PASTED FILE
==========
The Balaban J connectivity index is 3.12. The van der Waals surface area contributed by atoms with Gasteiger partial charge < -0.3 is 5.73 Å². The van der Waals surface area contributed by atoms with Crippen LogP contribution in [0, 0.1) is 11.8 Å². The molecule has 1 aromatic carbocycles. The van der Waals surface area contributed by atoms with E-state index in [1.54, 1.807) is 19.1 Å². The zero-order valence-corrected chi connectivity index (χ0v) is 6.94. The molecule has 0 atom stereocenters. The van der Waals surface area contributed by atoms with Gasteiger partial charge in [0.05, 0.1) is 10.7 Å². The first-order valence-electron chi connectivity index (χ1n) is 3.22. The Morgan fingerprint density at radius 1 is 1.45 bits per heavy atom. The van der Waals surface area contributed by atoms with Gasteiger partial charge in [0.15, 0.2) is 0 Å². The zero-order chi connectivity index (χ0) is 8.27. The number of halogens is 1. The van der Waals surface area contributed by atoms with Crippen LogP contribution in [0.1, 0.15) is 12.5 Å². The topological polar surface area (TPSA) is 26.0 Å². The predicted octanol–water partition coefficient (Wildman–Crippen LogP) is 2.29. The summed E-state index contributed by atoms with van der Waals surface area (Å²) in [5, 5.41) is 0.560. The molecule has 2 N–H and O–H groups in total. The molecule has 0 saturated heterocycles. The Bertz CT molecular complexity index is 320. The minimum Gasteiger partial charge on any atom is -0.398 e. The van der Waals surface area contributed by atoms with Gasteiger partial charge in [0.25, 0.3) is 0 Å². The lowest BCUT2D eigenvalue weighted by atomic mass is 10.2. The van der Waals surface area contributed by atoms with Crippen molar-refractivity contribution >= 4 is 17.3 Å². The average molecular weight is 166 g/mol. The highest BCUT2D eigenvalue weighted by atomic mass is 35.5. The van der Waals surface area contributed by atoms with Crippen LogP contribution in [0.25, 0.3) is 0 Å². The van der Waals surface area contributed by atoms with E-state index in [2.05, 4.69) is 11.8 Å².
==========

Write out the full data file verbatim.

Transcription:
The Balaban J connectivity index is 3.12. The van der Waals surface area contributed by atoms with Gasteiger partial charge < -0.3 is 5.73 Å². The van der Waals surface area contributed by atoms with Crippen LogP contribution in [0, 0.1) is 11.8 Å². The molecule has 1 aromatic carbocycles. The van der Waals surface area contributed by atoms with E-state index in [1.54, 1.807) is 19.1 Å². The zero-order valence-corrected chi connectivity index (χ0v) is 6.94. The molecule has 0 atom stereocenters. The van der Waals surface area contributed by atoms with Gasteiger partial charge in [0.05, 0.1) is 10.7 Å². The first-order valence-electron chi connectivity index (χ1n) is 3.22. The Morgan fingerprint density at radius 1 is 1.45 bits per heavy atom. The van der Waals surface area contributed by atoms with Gasteiger partial charge in [0.15, 0.2) is 0 Å². The zero-order chi connectivity index (χ0) is 8.27. The number of halogens is 1. The van der Waals surface area contributed by atoms with Crippen LogP contribution in [0.1, 0.15) is 12.5 Å². The topological polar surface area (TPSA) is 26.0 Å². The predicted octanol–water partition coefficient (Wildman–Crippen LogP) is 2.29. The summed E-state index contributed by atoms with van der Waals surface area (Å²) in [5, 5.41) is 0.560. The molecule has 2 N–H and O–H groups in total. The molecule has 0 saturated heterocycles. The Bertz CT molecular complexity index is 320. The minimum Gasteiger partial charge on any atom is -0.398 e. The van der Waals surface area contributed by atoms with Gasteiger partial charge in [0.25, 0.3) is 0 Å². The lowest BCUT2D eigenvalue weighted by atomic mass is 10.2. The van der Waals surface area contributed by atoms with Crippen molar-refractivity contribution >= 4 is 17.3 Å². The average molecular weight is 166 g/mol. The highest BCUT2D eigenvalue weighted by atomic mass is 35.5. The van der Waals surface area contributed by atoms with Crippen LogP contribution in [0.25, 0.3) is 0 Å². The van der Waals surface area contributed by atoms with E-state index in [2.05, 4.69) is 11.8 Å².